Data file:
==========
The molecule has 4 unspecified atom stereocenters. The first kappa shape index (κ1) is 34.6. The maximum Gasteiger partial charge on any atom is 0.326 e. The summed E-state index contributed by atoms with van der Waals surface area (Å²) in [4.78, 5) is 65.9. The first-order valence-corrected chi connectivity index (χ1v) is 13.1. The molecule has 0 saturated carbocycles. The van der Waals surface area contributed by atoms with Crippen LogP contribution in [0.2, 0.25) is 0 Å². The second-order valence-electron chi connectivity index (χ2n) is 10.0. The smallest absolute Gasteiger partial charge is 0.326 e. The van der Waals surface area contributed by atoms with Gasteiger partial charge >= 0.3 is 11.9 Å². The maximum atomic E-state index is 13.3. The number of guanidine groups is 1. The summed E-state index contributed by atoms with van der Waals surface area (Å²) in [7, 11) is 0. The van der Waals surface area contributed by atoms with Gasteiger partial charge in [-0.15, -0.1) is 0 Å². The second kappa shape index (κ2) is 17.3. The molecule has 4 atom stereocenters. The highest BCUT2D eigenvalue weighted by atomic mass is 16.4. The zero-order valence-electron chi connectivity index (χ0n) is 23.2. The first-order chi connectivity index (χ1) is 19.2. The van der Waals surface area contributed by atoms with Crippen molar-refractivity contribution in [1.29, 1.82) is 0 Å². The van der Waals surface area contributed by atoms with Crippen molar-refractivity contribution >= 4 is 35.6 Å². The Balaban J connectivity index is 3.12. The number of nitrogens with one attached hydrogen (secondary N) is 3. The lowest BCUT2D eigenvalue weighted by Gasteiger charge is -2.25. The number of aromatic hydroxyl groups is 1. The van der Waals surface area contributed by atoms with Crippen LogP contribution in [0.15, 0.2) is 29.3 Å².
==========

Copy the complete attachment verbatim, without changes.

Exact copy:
The molecule has 4 unspecified atom stereocenters. The first kappa shape index (κ1) is 34.6. The maximum Gasteiger partial charge on any atom is 0.326 e. The summed E-state index contributed by atoms with van der Waals surface area (Å²) in [4.78, 5) is 65.9. The first-order valence-corrected chi connectivity index (χ1v) is 13.1. The molecule has 0 saturated carbocycles. The van der Waals surface area contributed by atoms with Crippen LogP contribution in [0.2, 0.25) is 0 Å². The second-order valence-electron chi connectivity index (χ2n) is 10.0. The smallest absolute Gasteiger partial charge is 0.326 e. The van der Waals surface area contributed by atoms with Gasteiger partial charge >= 0.3 is 11.9 Å². The maximum atomic E-state index is 13.3. The number of guanidine groups is 1. The summed E-state index contributed by atoms with van der Waals surface area (Å²) in [7, 11) is 0. The van der Waals surface area contributed by atoms with Gasteiger partial charge in [-0.15, -0.1) is 0 Å². The second kappa shape index (κ2) is 17.3. The molecule has 4 atom stereocenters. The highest BCUT2D eigenvalue weighted by atomic mass is 16.4. The zero-order valence-electron chi connectivity index (χ0n) is 23.2. The first-order chi connectivity index (χ1) is 19.2. The van der Waals surface area contributed by atoms with Crippen molar-refractivity contribution in [1.29, 1.82) is 0 Å². The van der Waals surface area contributed by atoms with Crippen molar-refractivity contribution >= 4 is 35.6 Å². The Balaban J connectivity index is 3.12. The number of nitrogens with one attached hydrogen (secondary N) is 3. The lowest BCUT2D eigenvalue weighted by Gasteiger charge is -2.25. The number of aromatic hydroxyl groups is 1. The van der Waals surface area contributed by atoms with Crippen LogP contribution in [0.15, 0.2) is 29.3 Å².